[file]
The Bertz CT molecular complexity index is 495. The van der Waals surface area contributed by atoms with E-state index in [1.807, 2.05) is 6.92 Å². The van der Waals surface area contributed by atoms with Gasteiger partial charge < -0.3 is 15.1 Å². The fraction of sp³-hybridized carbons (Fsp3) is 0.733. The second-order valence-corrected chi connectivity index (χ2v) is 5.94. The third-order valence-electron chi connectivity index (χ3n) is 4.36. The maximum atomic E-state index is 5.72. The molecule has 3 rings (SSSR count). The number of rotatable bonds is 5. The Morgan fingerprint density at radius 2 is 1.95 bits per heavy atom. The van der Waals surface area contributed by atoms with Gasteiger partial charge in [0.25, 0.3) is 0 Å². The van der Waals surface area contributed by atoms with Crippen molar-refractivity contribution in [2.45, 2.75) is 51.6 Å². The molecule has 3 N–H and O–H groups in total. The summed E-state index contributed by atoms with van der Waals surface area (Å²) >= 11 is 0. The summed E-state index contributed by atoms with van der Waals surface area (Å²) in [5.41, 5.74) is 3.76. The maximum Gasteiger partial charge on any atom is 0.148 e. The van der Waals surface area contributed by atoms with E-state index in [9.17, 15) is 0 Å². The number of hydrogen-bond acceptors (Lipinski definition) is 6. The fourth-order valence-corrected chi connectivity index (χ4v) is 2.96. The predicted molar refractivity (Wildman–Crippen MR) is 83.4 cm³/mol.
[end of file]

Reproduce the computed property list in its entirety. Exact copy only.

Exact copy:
The Bertz CT molecular complexity index is 495. The van der Waals surface area contributed by atoms with E-state index in [1.807, 2.05) is 6.92 Å². The van der Waals surface area contributed by atoms with Gasteiger partial charge < -0.3 is 15.1 Å². The fraction of sp³-hybridized carbons (Fsp3) is 0.733. The second-order valence-corrected chi connectivity index (χ2v) is 5.94. The third-order valence-electron chi connectivity index (χ3n) is 4.36. The maximum atomic E-state index is 5.72. The molecule has 3 rings (SSSR count). The number of rotatable bonds is 5. The Morgan fingerprint density at radius 2 is 1.95 bits per heavy atom. The van der Waals surface area contributed by atoms with Gasteiger partial charge in [0.25, 0.3) is 0 Å². The van der Waals surface area contributed by atoms with Crippen molar-refractivity contribution in [2.45, 2.75) is 51.6 Å². The molecule has 3 N–H and O–H groups in total. The summed E-state index contributed by atoms with van der Waals surface area (Å²) >= 11 is 0. The summed E-state index contributed by atoms with van der Waals surface area (Å²) in [5.41, 5.74) is 3.76. The maximum Gasteiger partial charge on any atom is 0.148 e. The van der Waals surface area contributed by atoms with E-state index in [9.17, 15) is 0 Å². The number of hydrogen-bond acceptors (Lipinski definition) is 6. The fourth-order valence-corrected chi connectivity index (χ4v) is 2.96. The predicted molar refractivity (Wildman–Crippen MR) is 83.4 cm³/mol.